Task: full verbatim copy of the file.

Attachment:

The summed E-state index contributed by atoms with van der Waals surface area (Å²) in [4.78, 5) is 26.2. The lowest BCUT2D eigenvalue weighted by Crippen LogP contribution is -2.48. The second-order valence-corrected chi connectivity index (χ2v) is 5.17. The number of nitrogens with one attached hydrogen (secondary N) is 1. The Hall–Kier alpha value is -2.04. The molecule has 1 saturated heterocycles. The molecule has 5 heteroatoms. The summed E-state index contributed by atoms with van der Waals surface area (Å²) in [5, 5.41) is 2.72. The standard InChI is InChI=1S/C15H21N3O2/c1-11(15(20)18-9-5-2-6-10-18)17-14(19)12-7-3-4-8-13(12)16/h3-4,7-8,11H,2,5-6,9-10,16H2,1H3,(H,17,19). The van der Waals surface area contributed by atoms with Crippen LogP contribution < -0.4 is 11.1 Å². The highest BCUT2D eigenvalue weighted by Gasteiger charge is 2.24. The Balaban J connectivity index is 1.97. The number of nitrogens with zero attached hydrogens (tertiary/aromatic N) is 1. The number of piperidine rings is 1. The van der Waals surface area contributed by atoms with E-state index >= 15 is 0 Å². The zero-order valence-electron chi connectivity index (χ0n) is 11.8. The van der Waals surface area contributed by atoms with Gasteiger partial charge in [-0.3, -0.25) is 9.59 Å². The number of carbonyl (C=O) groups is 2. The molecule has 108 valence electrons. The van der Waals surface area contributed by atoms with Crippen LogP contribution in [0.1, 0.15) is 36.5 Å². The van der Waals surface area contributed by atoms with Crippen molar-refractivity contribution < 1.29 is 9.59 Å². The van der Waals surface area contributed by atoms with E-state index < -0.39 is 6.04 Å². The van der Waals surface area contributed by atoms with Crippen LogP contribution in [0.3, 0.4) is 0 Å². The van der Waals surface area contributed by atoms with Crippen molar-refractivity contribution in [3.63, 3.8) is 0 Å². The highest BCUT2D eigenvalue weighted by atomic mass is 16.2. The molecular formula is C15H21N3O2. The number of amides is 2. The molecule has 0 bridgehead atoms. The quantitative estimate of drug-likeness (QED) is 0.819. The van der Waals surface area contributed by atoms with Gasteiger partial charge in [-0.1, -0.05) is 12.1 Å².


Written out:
The summed E-state index contributed by atoms with van der Waals surface area (Å²) in [4.78, 5) is 26.2. The lowest BCUT2D eigenvalue weighted by Crippen LogP contribution is -2.48. The second-order valence-corrected chi connectivity index (χ2v) is 5.17. The number of nitrogens with one attached hydrogen (secondary N) is 1. The Hall–Kier alpha value is -2.04. The molecule has 1 saturated heterocycles. The molecule has 5 heteroatoms. The summed E-state index contributed by atoms with van der Waals surface area (Å²) in [5, 5.41) is 2.72. The standard InChI is InChI=1S/C15H21N3O2/c1-11(15(20)18-9-5-2-6-10-18)17-14(19)12-7-3-4-8-13(12)16/h3-4,7-8,11H,2,5-6,9-10,16H2,1H3,(H,17,19). The van der Waals surface area contributed by atoms with Crippen LogP contribution < -0.4 is 11.1 Å². The highest BCUT2D eigenvalue weighted by Gasteiger charge is 2.24. The Balaban J connectivity index is 1.97. The number of nitrogens with zero attached hydrogens (tertiary/aromatic N) is 1. The number of piperidine rings is 1. The van der Waals surface area contributed by atoms with E-state index >= 15 is 0 Å². The zero-order valence-electron chi connectivity index (χ0n) is 11.8. The van der Waals surface area contributed by atoms with Gasteiger partial charge in [-0.3, -0.25) is 9.59 Å². The number of carbonyl (C=O) groups is 2. The molecule has 108 valence electrons. The van der Waals surface area contributed by atoms with Crippen LogP contribution in [0.1, 0.15) is 36.5 Å². The van der Waals surface area contributed by atoms with Crippen molar-refractivity contribution < 1.29 is 9.59 Å². The van der Waals surface area contributed by atoms with E-state index < -0.39 is 6.04 Å². The van der Waals surface area contributed by atoms with Crippen LogP contribution in [0.3, 0.4) is 0 Å². The van der Waals surface area contributed by atoms with Crippen molar-refractivity contribution in [3.63, 3.8) is 0 Å². The highest BCUT2D eigenvalue weighted by atomic mass is 16.2. The molecular formula is C15H21N3O2. The number of amides is 2. The molecule has 0 bridgehead atoms. The quantitative estimate of drug-likeness (QED) is 0.819. The van der Waals surface area contributed by atoms with Gasteiger partial charge in [-0.1, -0.05) is 12.1 Å².